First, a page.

Memories are tricky. I’m often amazed at how my mental images of important experiences get foggy over time while memories of insignificant things remain clear.
Some of my most vivid memories are of seemingly minor events, snapshots of time spent in or near Florida’s freshwater springs.
In one snapshot, I’m standing on the bank of Ginnie Springs in 1969 with my geology professor, Jean Klein. We’re on a field trip and my classmates are wandering around, talking and laughing, but Jean and I have gone quiet as we stare into the shimmering mirror of the spring.
“You know,” Jean says, “if these springs ever get polluted, it will take Mother Nature thousands of years to clean them up.”
Forty-seven years ago, the idea that our springs could be polluted was laughable—but the bad news is that we have not been kind to our springs and they are polluted now.
To notice the effects of this pollution, you need a basis for comparison. You would have to remember, as I do, how the springs looked many decades ago. People who see the springs for the first time today or visit them only sporadically do not know what we have lost.
Scientific analyses of long-term trends in water quality and flow, however, give us vivid pictures of what we have permitted to happen.
According to the Howard T. Odum Florida Springs Institute (FSI)—Florida’s only independent, nonprofit, scientific voice for our springs—long-term trends show that pollution in the Ichetucknee, Santa Fe and Suwannee rivers is going up while flows are going down. This combination is a double whammy that leads to algae growth, murky water and a looming public health threat since the nitrates (from fertilizer and human and animal waste) that pervade the springs also enter the Floridan aquifer and our drinking water.
In 1979, the State of Florida designated the Suwannee River as an Outstanding Florida Water (OFW). The Ichetucknee and Santa Fe rivers received the same designation in 1984. According to state law, these rivers should have been protected from further pollution as soon as they received the OFW designation. But according to FSI, that hasn’t happened.
Nitrate concentrations in the Lower Santa Fe River have been rising steadily since the 1960s. In 2008, the river was added to Florida’s Impaired Waters List. Average nitrate concentrations in some of the Santa Fe springs have increased by more than 3000 percent in the last 20 years.
During the first decade of this century, nitrate concentrations in the Ichetucknee headspring have increased more that 1500 percent. That spring received a D grade for nitrate levels and attached algae in the environmental report card FSI prepared in 2008.
Nitrate levels in the Lower Suwannee River have increased by 1500 percent above historic baseline levels.
Flows in our area’s rivers have fallen because of increased pumping of groundwater, periods of drought, and loss of aquifer recharge areas. According to professional geologist Jim Gross, every drop of water we use for our farms, ranches, businesses and homes means one less drop for our rivers and our springs. The expected influx of new residents escaping sea level rise in South Florida will only compound our water problems.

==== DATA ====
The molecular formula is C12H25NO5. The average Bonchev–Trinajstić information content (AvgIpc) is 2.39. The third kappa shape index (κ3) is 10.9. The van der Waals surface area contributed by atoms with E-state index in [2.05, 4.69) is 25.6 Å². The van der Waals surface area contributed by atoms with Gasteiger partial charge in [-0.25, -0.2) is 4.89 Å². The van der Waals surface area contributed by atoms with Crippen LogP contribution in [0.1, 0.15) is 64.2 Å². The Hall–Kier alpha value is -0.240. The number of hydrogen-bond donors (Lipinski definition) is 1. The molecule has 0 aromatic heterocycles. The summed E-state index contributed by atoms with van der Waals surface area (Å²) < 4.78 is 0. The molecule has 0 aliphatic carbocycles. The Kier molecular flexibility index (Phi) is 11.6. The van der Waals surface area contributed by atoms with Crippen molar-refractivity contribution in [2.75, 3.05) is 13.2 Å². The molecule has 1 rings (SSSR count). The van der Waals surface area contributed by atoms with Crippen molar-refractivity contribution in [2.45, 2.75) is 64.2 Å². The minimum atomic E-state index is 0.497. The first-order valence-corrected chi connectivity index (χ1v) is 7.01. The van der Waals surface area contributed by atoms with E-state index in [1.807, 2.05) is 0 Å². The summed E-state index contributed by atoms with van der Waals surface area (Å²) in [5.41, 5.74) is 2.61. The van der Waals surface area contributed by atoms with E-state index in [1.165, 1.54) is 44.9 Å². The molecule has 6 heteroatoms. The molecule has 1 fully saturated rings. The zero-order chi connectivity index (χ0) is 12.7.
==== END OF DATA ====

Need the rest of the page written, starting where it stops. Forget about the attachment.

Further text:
Local citizens are waking up to our water problems and becoming active. Recent flashpoints for public outcry include a large-scale chicken “factory” in a high aquifer recharge area near Fort White and a proposed phosphate mine on the New River—a tributary of the Santa Fe—in Union and Bradford counties.
What is happening here? For many years, Florida’s water laws served as model laws for the rest of the country. Why haven’t these laws protected our rivers and springs? Is the problem with the laws themselves? With their enforcement? With the complicated geology of our aquifer? With a combination of those problems? Or with something else?
Two attorneys—Heather Culp of FSI and Traci Deen of the Center for Earth Jurisprudence at Barry University Law School in Orlando—will discuss these issues at a free public program, “Why Aren’t Florida’s Water Laws Protecting Florida’s Water?” 7-9 p.m. Monday, July 25, 2016, at the High Springs New Century Woman’s Club, 23674 West US Highway 27, High Springs FL 32643.
The event is organized by the Ichetucknee Alliance and sponsored by the Alliance, Our Santa Fe River, and the Woman’s Club in conjunction with the Smithsonian Institute’s Water/Ways exhibition at the High Springs Historical Museum. Audience members will have a chance to ask questions and there will be time for one-on-one conversations with the speakers at the end of the program.
To learn more:
Howard T. Odum Florida Springs Institute (FSI)
FSI has prepared restoration plans for many of our area’s springs and rivers. The plans are available free of charge at the North Florida Springs Environmental Center, 23695 W. U.S. Highway 27, High Springs, and may be viewed on line under the “Current Projects” tab at:
For more information about FSI, call 386-454-2427.
Center for Earth Jurisprudence (CEJ)
Located at Barry University Law School in Orlando, the mission of CEJ is to protect the rights of nature by developing a philosophy and practice of law that respects the natural world in its own right. Learn more at:
Video of the Water Voices program may be viewed at: https://youtu.be/aAQHRFje3lk
This article originally appeared in the July 2016 issue of The Observer, a free monthly tabloid (circulation 5000 copies) distributed in the High Springs/Alachua/Newberry/Jonesville/Fort White areas of North Florida. Many thanks to publisher Barbara Llewellyn for her kind permission to post here.